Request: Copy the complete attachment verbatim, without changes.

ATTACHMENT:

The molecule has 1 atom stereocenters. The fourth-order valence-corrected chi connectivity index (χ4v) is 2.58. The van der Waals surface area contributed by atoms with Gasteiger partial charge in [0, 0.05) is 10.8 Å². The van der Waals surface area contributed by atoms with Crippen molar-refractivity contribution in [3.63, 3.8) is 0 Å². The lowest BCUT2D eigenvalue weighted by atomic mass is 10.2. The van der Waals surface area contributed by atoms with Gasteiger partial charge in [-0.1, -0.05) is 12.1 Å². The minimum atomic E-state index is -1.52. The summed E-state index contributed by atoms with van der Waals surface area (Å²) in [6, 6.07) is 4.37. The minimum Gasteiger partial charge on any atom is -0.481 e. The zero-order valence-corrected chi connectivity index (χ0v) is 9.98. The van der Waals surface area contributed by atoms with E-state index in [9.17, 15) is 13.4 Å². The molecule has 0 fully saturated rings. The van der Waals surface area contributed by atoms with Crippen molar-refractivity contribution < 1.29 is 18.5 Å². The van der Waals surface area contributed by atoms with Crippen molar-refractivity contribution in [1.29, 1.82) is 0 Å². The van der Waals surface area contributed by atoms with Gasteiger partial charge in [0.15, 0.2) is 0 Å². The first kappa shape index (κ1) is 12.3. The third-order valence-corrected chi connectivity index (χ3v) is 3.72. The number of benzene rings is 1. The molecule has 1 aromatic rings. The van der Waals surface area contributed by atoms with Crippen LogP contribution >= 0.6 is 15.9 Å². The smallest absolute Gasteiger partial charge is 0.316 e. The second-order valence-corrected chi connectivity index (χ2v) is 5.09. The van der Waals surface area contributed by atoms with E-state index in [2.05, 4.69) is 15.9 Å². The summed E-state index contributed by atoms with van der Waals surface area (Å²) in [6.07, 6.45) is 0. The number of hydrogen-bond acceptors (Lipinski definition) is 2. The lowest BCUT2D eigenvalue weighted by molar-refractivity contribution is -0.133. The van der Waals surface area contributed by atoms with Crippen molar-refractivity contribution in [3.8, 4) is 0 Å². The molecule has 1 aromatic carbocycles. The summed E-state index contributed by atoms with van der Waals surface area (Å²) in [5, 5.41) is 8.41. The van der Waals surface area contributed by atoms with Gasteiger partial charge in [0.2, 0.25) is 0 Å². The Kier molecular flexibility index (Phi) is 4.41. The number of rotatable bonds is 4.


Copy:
The molecule has 1 atom stereocenters. The fourth-order valence-corrected chi connectivity index (χ4v) is 2.58. The van der Waals surface area contributed by atoms with Gasteiger partial charge in [0, 0.05) is 10.8 Å². The van der Waals surface area contributed by atoms with Crippen molar-refractivity contribution in [3.63, 3.8) is 0 Å². The lowest BCUT2D eigenvalue weighted by atomic mass is 10.2. The van der Waals surface area contributed by atoms with Gasteiger partial charge in [-0.1, -0.05) is 12.1 Å². The minimum atomic E-state index is -1.52. The summed E-state index contributed by atoms with van der Waals surface area (Å²) in [6, 6.07) is 4.37. The minimum Gasteiger partial charge on any atom is -0.481 e. The zero-order valence-corrected chi connectivity index (χ0v) is 9.98. The van der Waals surface area contributed by atoms with E-state index in [9.17, 15) is 13.4 Å². The molecule has 0 fully saturated rings. The van der Waals surface area contributed by atoms with Crippen molar-refractivity contribution < 1.29 is 18.5 Å². The van der Waals surface area contributed by atoms with Crippen molar-refractivity contribution in [1.29, 1.82) is 0 Å². The van der Waals surface area contributed by atoms with Gasteiger partial charge in [0.15, 0.2) is 0 Å². The first kappa shape index (κ1) is 12.3. The third-order valence-corrected chi connectivity index (χ3v) is 3.72. The number of benzene rings is 1. The molecule has 1 aromatic rings. The van der Waals surface area contributed by atoms with Crippen LogP contribution >= 0.6 is 15.9 Å². The smallest absolute Gasteiger partial charge is 0.316 e. The second-order valence-corrected chi connectivity index (χ2v) is 5.09. The van der Waals surface area contributed by atoms with E-state index in [2.05, 4.69) is 15.9 Å². The summed E-state index contributed by atoms with van der Waals surface area (Å²) in [6.07, 6.45) is 0. The number of hydrogen-bond acceptors (Lipinski definition) is 2. The lowest BCUT2D eigenvalue weighted by molar-refractivity contribution is -0.133. The van der Waals surface area contributed by atoms with Crippen molar-refractivity contribution in [3.8, 4) is 0 Å². The molecule has 1 aromatic carbocycles. The summed E-state index contributed by atoms with van der Waals surface area (Å²) in [5, 5.41) is 8.41. The van der Waals surface area contributed by atoms with Gasteiger partial charge in [0.2, 0.25) is 0 Å². The Kier molecular flexibility index (Phi) is 4.41. The number of rotatable bonds is 4.